For many years I have walked over a bridge, without knowing I was on a bridge. The small red brick Donnycarney Bridge, which was built in 1896 and stands just beyond the Collins Avenue and Malahide Road junction, replaced an ancient stone structure called Scurlogue’s Bridge.
According to James Wren that before Puckstown Lane or Collins Avenue West were opened there was an ancient right of way on the northern side of this bridge which led through the lands of Puckstown to the great north road.
Though this was known as Scurlogue’s Bridge for centuries it was probably named after the town-land of Silloge where the river which flowed under it had its source. This small river is now culverted so that the bridge seems like an anomaly. This river is first called the Wad, and then the Clonturk river, then the Donnycarney River, and finally the Hollybrook before it enters the sea in Clontarf.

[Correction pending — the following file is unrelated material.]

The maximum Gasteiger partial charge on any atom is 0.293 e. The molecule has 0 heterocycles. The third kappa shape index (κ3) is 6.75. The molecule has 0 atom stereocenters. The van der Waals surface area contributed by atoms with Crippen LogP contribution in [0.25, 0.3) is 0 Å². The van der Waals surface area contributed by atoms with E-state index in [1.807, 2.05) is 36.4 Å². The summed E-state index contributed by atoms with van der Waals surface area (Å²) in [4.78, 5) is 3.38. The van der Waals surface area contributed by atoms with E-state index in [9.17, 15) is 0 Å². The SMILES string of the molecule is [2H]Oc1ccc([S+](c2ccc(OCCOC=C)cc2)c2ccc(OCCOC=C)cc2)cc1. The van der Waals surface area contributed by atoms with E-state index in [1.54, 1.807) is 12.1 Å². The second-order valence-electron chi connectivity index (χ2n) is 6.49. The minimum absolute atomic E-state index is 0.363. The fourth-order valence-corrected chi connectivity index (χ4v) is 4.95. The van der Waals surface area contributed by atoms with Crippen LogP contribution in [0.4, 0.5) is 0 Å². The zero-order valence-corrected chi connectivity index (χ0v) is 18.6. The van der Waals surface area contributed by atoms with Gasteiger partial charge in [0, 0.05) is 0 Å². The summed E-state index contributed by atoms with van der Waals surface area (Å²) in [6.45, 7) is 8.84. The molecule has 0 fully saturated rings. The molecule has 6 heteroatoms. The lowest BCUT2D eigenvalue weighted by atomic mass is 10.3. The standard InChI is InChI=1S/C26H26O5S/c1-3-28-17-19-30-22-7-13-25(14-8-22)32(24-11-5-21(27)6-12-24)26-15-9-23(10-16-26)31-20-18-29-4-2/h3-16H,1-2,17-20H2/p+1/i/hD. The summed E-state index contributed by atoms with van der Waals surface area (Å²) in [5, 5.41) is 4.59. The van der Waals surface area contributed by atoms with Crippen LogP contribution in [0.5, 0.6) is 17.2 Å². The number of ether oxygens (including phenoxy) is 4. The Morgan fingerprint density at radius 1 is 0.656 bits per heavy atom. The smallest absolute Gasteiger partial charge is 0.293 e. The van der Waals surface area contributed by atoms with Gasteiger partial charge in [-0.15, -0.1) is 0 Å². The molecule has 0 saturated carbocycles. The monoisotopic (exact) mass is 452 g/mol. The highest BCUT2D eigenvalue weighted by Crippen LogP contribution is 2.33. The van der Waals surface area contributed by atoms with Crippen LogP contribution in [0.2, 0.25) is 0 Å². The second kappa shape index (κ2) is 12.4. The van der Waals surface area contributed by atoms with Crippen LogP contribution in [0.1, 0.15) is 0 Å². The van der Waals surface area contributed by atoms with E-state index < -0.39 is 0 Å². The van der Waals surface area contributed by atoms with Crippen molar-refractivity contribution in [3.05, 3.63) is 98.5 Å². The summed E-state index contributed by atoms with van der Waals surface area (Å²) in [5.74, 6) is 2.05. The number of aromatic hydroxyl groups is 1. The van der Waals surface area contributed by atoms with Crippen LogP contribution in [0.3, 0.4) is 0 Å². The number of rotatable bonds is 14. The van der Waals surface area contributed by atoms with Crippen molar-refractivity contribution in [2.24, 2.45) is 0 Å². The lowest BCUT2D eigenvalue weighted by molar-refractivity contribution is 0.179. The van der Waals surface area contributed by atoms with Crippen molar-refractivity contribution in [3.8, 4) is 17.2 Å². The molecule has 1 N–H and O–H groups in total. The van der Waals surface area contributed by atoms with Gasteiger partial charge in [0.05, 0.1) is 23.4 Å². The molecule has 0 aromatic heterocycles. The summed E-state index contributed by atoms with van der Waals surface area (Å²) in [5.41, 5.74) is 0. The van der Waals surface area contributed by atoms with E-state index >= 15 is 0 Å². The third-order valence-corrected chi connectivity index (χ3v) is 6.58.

There is a small park next to the bridge which contains a Wild Flower sanctuary, which seems to be managed by an obviously energetic local community.
Wren, James. “From Ballybough to Scurlogue’s Bridge.” Dublin Historical Record, vol. 37, no. 1, 1983, pp. 14–29. JSTOR, www.jstor.org/stable/30100616. Accessed 18 Apr. 2020.